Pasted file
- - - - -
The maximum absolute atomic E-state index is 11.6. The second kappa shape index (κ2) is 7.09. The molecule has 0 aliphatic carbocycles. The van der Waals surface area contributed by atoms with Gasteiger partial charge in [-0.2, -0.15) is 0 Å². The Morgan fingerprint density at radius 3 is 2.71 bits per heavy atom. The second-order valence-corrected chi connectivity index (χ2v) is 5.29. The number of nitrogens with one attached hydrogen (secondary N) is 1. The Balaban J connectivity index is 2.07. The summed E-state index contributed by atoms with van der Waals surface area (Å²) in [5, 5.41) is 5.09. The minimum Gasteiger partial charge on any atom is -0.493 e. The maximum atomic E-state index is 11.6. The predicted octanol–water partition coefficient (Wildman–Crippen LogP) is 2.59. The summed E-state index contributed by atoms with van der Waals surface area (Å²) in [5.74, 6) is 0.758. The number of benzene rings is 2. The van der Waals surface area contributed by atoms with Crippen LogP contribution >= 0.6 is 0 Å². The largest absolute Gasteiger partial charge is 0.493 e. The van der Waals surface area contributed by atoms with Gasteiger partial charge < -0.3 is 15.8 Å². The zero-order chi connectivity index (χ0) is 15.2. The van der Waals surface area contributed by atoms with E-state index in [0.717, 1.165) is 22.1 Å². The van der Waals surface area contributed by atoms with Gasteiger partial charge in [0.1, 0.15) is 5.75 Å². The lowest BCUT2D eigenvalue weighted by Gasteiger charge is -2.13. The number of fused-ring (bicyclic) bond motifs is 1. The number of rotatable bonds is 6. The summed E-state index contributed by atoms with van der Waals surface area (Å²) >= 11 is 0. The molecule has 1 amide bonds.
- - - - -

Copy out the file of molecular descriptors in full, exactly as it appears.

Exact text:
The maximum absolute atomic E-state index is 11.6. The second kappa shape index (κ2) is 7.09. The molecule has 0 aliphatic carbocycles. The van der Waals surface area contributed by atoms with Gasteiger partial charge in [-0.2, -0.15) is 0 Å². The Morgan fingerprint density at radius 3 is 2.71 bits per heavy atom. The second-order valence-corrected chi connectivity index (χ2v) is 5.29. The number of nitrogens with one attached hydrogen (secondary N) is 1. The Balaban J connectivity index is 2.07. The summed E-state index contributed by atoms with van der Waals surface area (Å²) in [5, 5.41) is 5.09. The minimum Gasteiger partial charge on any atom is -0.493 e. The maximum atomic E-state index is 11.6. The predicted octanol–water partition coefficient (Wildman–Crippen LogP) is 2.59. The summed E-state index contributed by atoms with van der Waals surface area (Å²) in [5.74, 6) is 0.758. The number of benzene rings is 2. The van der Waals surface area contributed by atoms with Crippen LogP contribution >= 0.6 is 0 Å². The largest absolute Gasteiger partial charge is 0.493 e. The van der Waals surface area contributed by atoms with Gasteiger partial charge < -0.3 is 15.8 Å². The zero-order chi connectivity index (χ0) is 15.2. The van der Waals surface area contributed by atoms with E-state index in [0.717, 1.165) is 22.1 Å². The van der Waals surface area contributed by atoms with Gasteiger partial charge in [0.1, 0.15) is 5.75 Å². The lowest BCUT2D eigenvalue weighted by Gasteiger charge is -2.13. The number of fused-ring (bicyclic) bond motifs is 1. The number of rotatable bonds is 6. The summed E-state index contributed by atoms with van der Waals surface area (Å²) >= 11 is 0. The molecule has 1 amide bonds.